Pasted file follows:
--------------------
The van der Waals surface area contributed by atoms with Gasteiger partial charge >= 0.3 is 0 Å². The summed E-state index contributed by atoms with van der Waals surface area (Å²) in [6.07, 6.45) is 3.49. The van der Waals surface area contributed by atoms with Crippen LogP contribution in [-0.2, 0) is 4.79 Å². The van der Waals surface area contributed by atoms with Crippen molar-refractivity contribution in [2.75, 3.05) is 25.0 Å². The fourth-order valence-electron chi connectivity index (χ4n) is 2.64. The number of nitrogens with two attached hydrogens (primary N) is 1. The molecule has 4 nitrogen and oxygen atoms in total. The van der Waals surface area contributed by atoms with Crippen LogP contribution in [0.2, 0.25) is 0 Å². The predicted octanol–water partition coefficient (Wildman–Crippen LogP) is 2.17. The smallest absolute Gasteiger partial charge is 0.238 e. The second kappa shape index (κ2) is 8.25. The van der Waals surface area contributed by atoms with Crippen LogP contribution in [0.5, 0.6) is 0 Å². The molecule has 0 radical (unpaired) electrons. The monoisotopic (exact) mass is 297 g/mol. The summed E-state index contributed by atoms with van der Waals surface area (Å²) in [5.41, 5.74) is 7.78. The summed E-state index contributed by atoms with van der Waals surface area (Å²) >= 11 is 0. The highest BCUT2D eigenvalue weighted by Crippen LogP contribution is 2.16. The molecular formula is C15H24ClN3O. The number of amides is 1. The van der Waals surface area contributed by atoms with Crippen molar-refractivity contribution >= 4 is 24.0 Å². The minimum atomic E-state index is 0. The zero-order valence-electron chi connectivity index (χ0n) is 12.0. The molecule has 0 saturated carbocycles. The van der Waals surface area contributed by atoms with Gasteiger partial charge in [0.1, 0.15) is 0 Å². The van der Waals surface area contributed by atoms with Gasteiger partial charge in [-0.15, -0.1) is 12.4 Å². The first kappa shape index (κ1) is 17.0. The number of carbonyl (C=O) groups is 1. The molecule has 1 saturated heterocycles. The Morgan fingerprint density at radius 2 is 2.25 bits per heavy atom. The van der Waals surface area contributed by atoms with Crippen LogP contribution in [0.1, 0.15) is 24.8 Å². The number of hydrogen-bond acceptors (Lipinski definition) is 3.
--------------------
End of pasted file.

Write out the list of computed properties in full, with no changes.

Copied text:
The van der Waals surface area contributed by atoms with Gasteiger partial charge >= 0.3 is 0 Å². The summed E-state index contributed by atoms with van der Waals surface area (Å²) in [6.07, 6.45) is 3.49. The van der Waals surface area contributed by atoms with Crippen LogP contribution in [-0.2, 0) is 4.79 Å². The van der Waals surface area contributed by atoms with Crippen molar-refractivity contribution in [2.75, 3.05) is 25.0 Å². The fourth-order valence-electron chi connectivity index (χ4n) is 2.64. The number of nitrogens with two attached hydrogens (primary N) is 1. The molecule has 4 nitrogen and oxygen atoms in total. The van der Waals surface area contributed by atoms with Crippen LogP contribution in [0.2, 0.25) is 0 Å². The predicted octanol–water partition coefficient (Wildman–Crippen LogP) is 2.17. The smallest absolute Gasteiger partial charge is 0.238 e. The second kappa shape index (κ2) is 8.25. The van der Waals surface area contributed by atoms with Crippen LogP contribution in [0.5, 0.6) is 0 Å². The molecule has 0 radical (unpaired) electrons. The monoisotopic (exact) mass is 297 g/mol. The summed E-state index contributed by atoms with van der Waals surface area (Å²) in [5.41, 5.74) is 7.78. The summed E-state index contributed by atoms with van der Waals surface area (Å²) >= 11 is 0. The highest BCUT2D eigenvalue weighted by Crippen LogP contribution is 2.16. The molecular formula is C15H24ClN3O. The number of amides is 1. The van der Waals surface area contributed by atoms with Crippen molar-refractivity contribution >= 4 is 24.0 Å². The minimum atomic E-state index is 0. The zero-order valence-electron chi connectivity index (χ0n) is 12.0. The molecule has 0 saturated carbocycles. The van der Waals surface area contributed by atoms with Gasteiger partial charge in [0.1, 0.15) is 0 Å². The van der Waals surface area contributed by atoms with Gasteiger partial charge in [-0.15, -0.1) is 12.4 Å². The first kappa shape index (κ1) is 17.0. The number of carbonyl (C=O) groups is 1. The molecule has 1 saturated heterocycles. The Morgan fingerprint density at radius 2 is 2.25 bits per heavy atom. The van der Waals surface area contributed by atoms with Crippen LogP contribution in [0.1, 0.15) is 24.8 Å². The number of hydrogen-bond acceptors (Lipinski definition) is 3.